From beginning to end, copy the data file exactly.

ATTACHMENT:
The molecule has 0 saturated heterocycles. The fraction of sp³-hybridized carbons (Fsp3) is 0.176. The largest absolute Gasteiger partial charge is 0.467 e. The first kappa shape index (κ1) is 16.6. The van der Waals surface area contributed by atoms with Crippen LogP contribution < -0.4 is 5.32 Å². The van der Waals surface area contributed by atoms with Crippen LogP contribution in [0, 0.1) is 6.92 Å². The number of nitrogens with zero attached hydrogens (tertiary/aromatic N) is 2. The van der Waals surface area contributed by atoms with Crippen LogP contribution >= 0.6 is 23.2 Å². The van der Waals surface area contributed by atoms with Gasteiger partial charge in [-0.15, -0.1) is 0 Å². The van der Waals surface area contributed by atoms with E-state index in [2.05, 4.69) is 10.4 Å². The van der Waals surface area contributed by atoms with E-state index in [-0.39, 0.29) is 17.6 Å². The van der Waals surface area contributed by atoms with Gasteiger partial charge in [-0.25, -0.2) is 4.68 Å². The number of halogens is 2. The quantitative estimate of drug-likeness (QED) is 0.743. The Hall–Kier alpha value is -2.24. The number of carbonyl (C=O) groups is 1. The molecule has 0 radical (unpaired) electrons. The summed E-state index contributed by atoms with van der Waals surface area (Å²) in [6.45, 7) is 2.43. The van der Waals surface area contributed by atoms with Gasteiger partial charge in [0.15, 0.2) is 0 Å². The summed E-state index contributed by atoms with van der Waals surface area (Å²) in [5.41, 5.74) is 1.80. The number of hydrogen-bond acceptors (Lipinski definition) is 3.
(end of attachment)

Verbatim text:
The molecule has 0 saturated heterocycles. The fraction of sp³-hybridized carbons (Fsp3) is 0.176. The largest absolute Gasteiger partial charge is 0.467 e. The first kappa shape index (κ1) is 16.6. The van der Waals surface area contributed by atoms with Crippen LogP contribution < -0.4 is 5.32 Å². The van der Waals surface area contributed by atoms with Crippen LogP contribution in [0, 0.1) is 6.92 Å². The number of nitrogens with zero attached hydrogens (tertiary/aromatic N) is 2. The van der Waals surface area contributed by atoms with Crippen LogP contribution >= 0.6 is 23.2 Å². The van der Waals surface area contributed by atoms with Gasteiger partial charge in [-0.15, -0.1) is 0 Å². The van der Waals surface area contributed by atoms with E-state index in [2.05, 4.69) is 10.4 Å². The van der Waals surface area contributed by atoms with E-state index in [-0.39, 0.29) is 17.6 Å². The van der Waals surface area contributed by atoms with Gasteiger partial charge in [-0.25, -0.2) is 4.68 Å². The number of halogens is 2. The quantitative estimate of drug-likeness (QED) is 0.743. The Hall–Kier alpha value is -2.24. The number of carbonyl (C=O) groups is 1. The molecule has 0 radical (unpaired) electrons. The summed E-state index contributed by atoms with van der Waals surface area (Å²) in [6.45, 7) is 2.43. The van der Waals surface area contributed by atoms with Gasteiger partial charge in [0.15, 0.2) is 0 Å². The summed E-state index contributed by atoms with van der Waals surface area (Å²) in [5.41, 5.74) is 1.80. The number of hydrogen-bond acceptors (Lipinski definition) is 3.